THE National Transport Authority has ruled out extending the public bike scheme to the suburbs in Cork, claiming that the manual refilling of bike stations outside the city would result in ‘very significant increases’ in the cost of the scheme.
The NTA spends just over €1 million per year operating the scheme in Cork, Limerick and Galway, with Cork accounting for ‘about half’ the total cost, according to a response to a parliamentary question posed by Labour TD Seán Sherlock.
More than 860,000 trips have been racked up on the public bikes in Cork since it was introduced in 2015, with 11,500 members registering in that time.
Its popularity prompted calls for the scheme to be extended beyond the 31 city centre bike stations, with areas like Wilton, Blackpool, Bishopstown, Douglas and Mahon suggested.
However, the NTA has now essentially ruled out such an expansion on the basis of cost. Hugh Creegan, the deputy chief executive of the NTA, responded to the parliamentary question from Cork East TD Sherlock, describing the expansion as ‘challenging from an operational cost perspective.’
The scheme operates on a ‘self-distributing’ model at present, where users take short trips and drop their bike at a different station, keeping a constant flow of bikes between stations.
A manual bike distribution system is also in place, involving a fleet of trucks refilling stations to prevent shortages.
Extending the scheme out to the suburbs would vastly increase this workload, Mr Creegan said.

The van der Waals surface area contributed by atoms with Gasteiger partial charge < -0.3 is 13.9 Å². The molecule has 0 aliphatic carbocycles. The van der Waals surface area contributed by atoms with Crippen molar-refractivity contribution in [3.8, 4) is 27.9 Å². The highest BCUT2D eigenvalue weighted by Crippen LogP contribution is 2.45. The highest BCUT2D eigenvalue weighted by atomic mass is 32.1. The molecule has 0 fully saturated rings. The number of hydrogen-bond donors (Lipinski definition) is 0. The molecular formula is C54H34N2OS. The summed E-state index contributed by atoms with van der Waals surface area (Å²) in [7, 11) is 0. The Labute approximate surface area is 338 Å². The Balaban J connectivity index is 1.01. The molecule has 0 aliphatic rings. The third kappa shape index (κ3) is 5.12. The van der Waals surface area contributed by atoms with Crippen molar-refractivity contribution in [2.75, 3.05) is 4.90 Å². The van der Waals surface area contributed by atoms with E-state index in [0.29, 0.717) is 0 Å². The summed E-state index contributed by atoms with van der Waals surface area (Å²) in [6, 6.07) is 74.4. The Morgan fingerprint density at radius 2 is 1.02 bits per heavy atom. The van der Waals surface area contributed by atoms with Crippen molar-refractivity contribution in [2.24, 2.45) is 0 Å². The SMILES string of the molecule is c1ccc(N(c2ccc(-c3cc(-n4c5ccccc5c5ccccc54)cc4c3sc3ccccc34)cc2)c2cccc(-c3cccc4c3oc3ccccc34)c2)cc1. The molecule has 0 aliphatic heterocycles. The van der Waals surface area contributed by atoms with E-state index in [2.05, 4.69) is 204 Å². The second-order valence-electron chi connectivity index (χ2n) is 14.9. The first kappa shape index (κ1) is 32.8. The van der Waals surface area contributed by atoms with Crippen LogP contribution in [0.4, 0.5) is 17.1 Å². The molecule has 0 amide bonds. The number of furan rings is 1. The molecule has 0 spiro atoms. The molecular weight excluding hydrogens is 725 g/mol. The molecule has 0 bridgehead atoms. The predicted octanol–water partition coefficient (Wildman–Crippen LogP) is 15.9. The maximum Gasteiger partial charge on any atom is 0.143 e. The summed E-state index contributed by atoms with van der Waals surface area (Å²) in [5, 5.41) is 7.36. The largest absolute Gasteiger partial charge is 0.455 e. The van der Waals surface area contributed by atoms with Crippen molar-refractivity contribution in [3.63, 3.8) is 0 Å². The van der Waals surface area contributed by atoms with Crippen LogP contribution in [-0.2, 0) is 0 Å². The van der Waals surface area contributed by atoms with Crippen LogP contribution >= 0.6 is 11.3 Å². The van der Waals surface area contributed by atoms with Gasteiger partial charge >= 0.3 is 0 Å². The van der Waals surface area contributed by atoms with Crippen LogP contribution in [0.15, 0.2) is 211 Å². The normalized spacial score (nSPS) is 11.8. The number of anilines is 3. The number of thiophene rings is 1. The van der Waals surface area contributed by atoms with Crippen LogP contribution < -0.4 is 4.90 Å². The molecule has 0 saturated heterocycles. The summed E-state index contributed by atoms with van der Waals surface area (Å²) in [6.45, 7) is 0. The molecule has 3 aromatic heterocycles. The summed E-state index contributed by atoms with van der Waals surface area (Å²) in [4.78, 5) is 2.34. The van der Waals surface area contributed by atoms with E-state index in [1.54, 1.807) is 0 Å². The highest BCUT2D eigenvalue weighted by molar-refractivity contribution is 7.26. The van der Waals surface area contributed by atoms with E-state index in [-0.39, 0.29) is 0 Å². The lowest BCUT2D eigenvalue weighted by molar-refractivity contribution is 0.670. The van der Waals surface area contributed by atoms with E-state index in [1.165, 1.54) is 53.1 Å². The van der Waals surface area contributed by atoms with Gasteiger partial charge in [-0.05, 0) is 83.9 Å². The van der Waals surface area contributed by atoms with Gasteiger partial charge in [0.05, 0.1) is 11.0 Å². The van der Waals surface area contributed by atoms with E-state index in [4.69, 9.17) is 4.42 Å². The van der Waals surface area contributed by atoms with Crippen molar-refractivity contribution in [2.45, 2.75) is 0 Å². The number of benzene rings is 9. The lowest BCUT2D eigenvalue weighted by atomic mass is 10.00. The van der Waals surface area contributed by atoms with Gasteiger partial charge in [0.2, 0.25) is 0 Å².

“As bike stations move further out from a central area, the flow of bike users generally becomes more unbalanced at each station, requiring a lot of bike redistribution by truck. This means an increasing level of operational cost associated with this redistribution,” he said.
Peter Horgan, Labour representative in Cork South-Central, slammed the response by the NTA.
“Once again it is a collective shrug to the cycling potential of Cork city and the suburbs from the NTA,” said Mr Horgan.
“We talk about enhancing the transport options through cycle lanes and other infrastructure yet we back down at practical investment. There is always a person with the finger on the purse-strings saying that it’s too expensive.
“If Cork is to really expand as a metropolitan place to live and work on a sustainable basis then this sort of investment is needed sooner rather than later.”